Russia abducts Crimean Tatar from mainland Ukraine and ‘sentences’ him in puppet trial in occupied Crimea
Six months after Artur Memetshaev was abducted by the Russian invaders from his home in Henichesk (Kherson oblast), a Russian-controlled ‘court’ in occupied Crimea has sentenced him to six and a half years’ imprisonment. The charges are as lawless as his abduction, with the 33-year-old Crimean Tatar father of six accused only of involvement, while in mainland Ukraine, in a formation which is legal in Ukraine.
The Russians who burst into Memetshaev’s home in Henichesk on 11 April were in camouflage gear and armed with machine guns. After carrying out some kind of ‘search’, they took Memetshaev away in a white minivan with the Russian pro-war ‘Z’ on it. No explanation was provided, and for a long time there was no information about his whereabouts.
Russia used its invasion and occupation of Kherson oblast to intensify repression against all Ukrainians, with Crimean Tatars especially targeted. Since its full-scale invasion, it has sharply escalated prosecutions for supposed involvement in the Noman Çelebicihan Battalion, an unarmed formation which helped monitor the civic blockade of occupied Crimea. It is likely that the charges against many of those charged with involvement in the Battalion are baseless, however they are, in any case, thoroughly lawless. The Noman Çelebicihan Battalion is neither armed, nor illegal in mainland Ukraine where it functioned and where the peaceful actions which are used in all these prosecutions are alleged to have taken place.
The Battalion was founded by Crimean Tatar activist and businessman Lenur Islyamov on 1 January 2016, with the first members people who had taken part in the civic blockade of occupied Crimea. This blockade was initiated by Crimean Tatar leaders Mustafa Dzhemilev and Refat Chubarov, together with Islyamov, on 20 September 2015 with specifically human rights demands. Russia reacted with aggressive hysteria to the legitimate demand for an end to an absurd situation where goods and electricity were being transported to Crimea from mainland Ukraine. Moscow’s anger does not change the fact that the blockade was not illegal, unlike Russia’s occupation of Ukrainian Crimea. On 1 June this year, Russia’s Supreme Court declared the Battalion (which had already, effectively, ceased to exist) a ‘terrorist organization’. The move was doubtless aimed at justifying Russia’s abductions of people living in Kherson oblast, and at creating a new, and very dangerous, conveyor belt of repression in areas under Russian occupation. The Supreme Court ruling essentially enables the FSB to generate multiple prosecutions without any evidence of an actual crime. No proof is needed even of genuine involvement in the Battalion as Russia uses anonymous ‘witnesses’ whose identity is concealed and who may never have set eyes on the person charged. On 21 July, Russia’s FSB [security service] added the Battalion to its notorious list of so-called ‘terrorist and extremist organizations’. All of this unfortunately will likely to lead to an increase in the sentences imposed, however at present these are roughly the same as when Russia first began fabricating such cases in 2018.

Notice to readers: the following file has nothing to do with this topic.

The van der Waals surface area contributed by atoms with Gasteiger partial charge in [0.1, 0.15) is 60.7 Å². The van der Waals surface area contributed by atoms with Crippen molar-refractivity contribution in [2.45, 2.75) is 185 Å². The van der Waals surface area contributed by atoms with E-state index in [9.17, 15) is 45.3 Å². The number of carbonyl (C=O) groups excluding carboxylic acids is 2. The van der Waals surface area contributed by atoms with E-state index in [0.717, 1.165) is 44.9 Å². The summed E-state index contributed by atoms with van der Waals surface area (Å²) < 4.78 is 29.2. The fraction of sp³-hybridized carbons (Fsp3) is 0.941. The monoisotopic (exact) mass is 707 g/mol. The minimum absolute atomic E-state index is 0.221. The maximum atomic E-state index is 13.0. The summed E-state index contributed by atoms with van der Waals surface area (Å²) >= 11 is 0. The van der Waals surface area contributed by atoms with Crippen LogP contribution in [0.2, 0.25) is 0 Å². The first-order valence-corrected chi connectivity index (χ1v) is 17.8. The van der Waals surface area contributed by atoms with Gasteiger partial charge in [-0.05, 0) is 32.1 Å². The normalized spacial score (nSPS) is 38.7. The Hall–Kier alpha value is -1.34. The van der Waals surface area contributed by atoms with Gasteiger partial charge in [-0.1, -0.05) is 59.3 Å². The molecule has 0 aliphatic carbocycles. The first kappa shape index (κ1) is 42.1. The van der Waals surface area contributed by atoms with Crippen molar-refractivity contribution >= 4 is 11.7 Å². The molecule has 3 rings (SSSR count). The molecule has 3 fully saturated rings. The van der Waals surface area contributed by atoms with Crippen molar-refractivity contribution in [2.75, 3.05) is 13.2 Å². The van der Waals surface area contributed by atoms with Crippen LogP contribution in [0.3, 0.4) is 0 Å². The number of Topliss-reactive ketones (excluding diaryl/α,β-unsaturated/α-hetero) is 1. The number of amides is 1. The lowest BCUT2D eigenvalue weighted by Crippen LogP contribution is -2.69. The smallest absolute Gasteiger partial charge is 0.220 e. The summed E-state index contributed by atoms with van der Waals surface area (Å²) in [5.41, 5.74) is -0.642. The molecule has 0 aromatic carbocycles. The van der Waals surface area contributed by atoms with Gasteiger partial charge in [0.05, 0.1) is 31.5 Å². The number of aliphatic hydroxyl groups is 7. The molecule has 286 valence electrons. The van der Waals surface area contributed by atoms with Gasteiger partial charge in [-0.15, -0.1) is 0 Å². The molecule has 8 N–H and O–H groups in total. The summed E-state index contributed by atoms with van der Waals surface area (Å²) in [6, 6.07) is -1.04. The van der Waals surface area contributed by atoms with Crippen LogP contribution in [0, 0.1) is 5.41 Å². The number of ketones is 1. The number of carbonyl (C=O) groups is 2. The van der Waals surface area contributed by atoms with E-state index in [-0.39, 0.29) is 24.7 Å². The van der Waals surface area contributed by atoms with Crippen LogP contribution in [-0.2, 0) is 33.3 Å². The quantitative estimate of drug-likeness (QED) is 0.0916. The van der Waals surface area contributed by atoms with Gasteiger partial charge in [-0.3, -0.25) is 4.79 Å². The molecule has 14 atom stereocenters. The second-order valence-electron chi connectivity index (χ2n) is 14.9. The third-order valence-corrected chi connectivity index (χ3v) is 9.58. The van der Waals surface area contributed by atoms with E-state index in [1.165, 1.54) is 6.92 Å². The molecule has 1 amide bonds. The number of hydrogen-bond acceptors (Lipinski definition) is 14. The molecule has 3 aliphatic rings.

The FSB claimed that Memetshaev had been a member of the Battalion since 2016, and that, “together with other members, he checked people and cars on bordering territory.” Even if true, there would be nothing illegal about such behaviour yet on 17 October, the occupation ‘Kievsky district court’ in Simferopol sentenced Memetshaev to six and a half years’ imprisonment in a harsh-regime prison colony.
Memetshaev is one of an ever-growing number of Crimean Tatars and other Ukrainians illegally taken for such grotesque ‘trials’ to occupied Crimea after either being abducted by the Russian military from occupied parts of the Kherson or Zaporizhzhia oblasts or illegally seized by the Russian FSB or the administrative border between mainland Ukraine and Crimea. In at least one case, that of 20-year-old Appaz Kurtamet, the Russians seized him and held him incommunicado for several months before formally ‘detaining’ him (details here).
Arsen Ibraimov was abducted on 6 April and held incommunicado for three days before the FSB finally admitted to his ‘detention’. It is likely that the FSB used that period to torture the 34-year-old Crimean Tatar who has told his lawyer, Alexei Ladin that he had nothing to do with the Battalion. He says that during the period when the FSB claimed that he was taking part in the blockade (basically from the beginning of 2016 onwards), Ibraimov asserts that he was working in Kherson, Kyiv, Georgia and the Astrakhan oblast (Russia). This was of no concern to either the Russian-controlled ‘prosecutor’ or the same ‘Kievsky district court’ which, on 25 August 2022, sentenced him to 10 years’ imprisonment.
31-year-old Ruslan Abdurakhmanov was sentenced to 5 years and 25-year-old Ruslan Osmanov got six years.
The lack of any good reason for the difference in sentences merely reflects the legal nihilism of all these ‘trials’.